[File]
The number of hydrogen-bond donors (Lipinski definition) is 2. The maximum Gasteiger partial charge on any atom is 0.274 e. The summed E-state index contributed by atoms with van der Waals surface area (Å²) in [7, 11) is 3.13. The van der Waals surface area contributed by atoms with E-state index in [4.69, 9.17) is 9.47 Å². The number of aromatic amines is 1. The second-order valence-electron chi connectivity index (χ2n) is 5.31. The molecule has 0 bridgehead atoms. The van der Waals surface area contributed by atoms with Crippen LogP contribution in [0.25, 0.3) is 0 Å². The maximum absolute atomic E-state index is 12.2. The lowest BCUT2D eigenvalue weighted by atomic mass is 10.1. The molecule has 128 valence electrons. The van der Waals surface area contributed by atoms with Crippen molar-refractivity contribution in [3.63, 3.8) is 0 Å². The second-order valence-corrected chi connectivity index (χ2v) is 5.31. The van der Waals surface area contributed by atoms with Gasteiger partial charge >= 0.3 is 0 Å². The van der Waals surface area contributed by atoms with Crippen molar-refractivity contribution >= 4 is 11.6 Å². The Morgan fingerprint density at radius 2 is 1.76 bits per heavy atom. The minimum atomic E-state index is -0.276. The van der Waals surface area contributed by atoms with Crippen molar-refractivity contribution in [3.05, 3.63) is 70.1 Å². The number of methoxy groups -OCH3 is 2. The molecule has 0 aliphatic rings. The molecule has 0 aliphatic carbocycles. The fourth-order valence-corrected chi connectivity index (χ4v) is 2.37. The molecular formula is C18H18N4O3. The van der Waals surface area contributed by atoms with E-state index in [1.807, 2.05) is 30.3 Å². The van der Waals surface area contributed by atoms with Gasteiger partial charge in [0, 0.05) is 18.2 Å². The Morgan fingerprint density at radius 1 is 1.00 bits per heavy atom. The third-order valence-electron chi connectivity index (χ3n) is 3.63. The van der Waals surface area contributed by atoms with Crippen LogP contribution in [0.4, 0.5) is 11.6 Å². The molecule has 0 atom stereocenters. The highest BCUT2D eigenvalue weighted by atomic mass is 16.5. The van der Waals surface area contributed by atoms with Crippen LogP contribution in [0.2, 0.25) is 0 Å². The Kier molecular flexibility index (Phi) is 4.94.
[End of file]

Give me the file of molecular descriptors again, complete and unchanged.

The number of hydrogen-bond donors (Lipinski definition) is 2. The maximum Gasteiger partial charge on any atom is 0.274 e. The summed E-state index contributed by atoms with van der Waals surface area (Å²) in [7, 11) is 3.13. The van der Waals surface area contributed by atoms with E-state index in [4.69, 9.17) is 9.47 Å². The number of aromatic amines is 1. The second-order valence-electron chi connectivity index (χ2n) is 5.31. The molecule has 0 bridgehead atoms. The van der Waals surface area contributed by atoms with Crippen LogP contribution in [0.25, 0.3) is 0 Å². The maximum absolute atomic E-state index is 12.2. The lowest BCUT2D eigenvalue weighted by atomic mass is 10.1. The molecule has 128 valence electrons. The van der Waals surface area contributed by atoms with Crippen molar-refractivity contribution in [3.63, 3.8) is 0 Å². The second-order valence-corrected chi connectivity index (χ2v) is 5.31. The van der Waals surface area contributed by atoms with Gasteiger partial charge >= 0.3 is 0 Å². The van der Waals surface area contributed by atoms with Crippen molar-refractivity contribution >= 4 is 11.6 Å². The Morgan fingerprint density at radius 2 is 1.76 bits per heavy atom. The minimum atomic E-state index is -0.276. The van der Waals surface area contributed by atoms with Crippen molar-refractivity contribution in [3.05, 3.63) is 70.1 Å². The number of methoxy groups -OCH3 is 2. The molecule has 0 aliphatic rings. The molecule has 0 aliphatic carbocycles. The fourth-order valence-corrected chi connectivity index (χ4v) is 2.37. The molecular formula is C18H18N4O3. The van der Waals surface area contributed by atoms with E-state index in [1.807, 2.05) is 30.3 Å². The van der Waals surface area contributed by atoms with Gasteiger partial charge in [0, 0.05) is 18.2 Å². The Morgan fingerprint density at radius 1 is 1.00 bits per heavy atom. The third-order valence-electron chi connectivity index (χ3n) is 3.63. The van der Waals surface area contributed by atoms with Crippen LogP contribution in [0.4, 0.5) is 11.6 Å². The molecule has 0 atom stereocenters. The highest BCUT2D eigenvalue weighted by atomic mass is 16.5. The van der Waals surface area contributed by atoms with Crippen LogP contribution in [0.2, 0.25) is 0 Å². The Kier molecular flexibility index (Phi) is 4.94.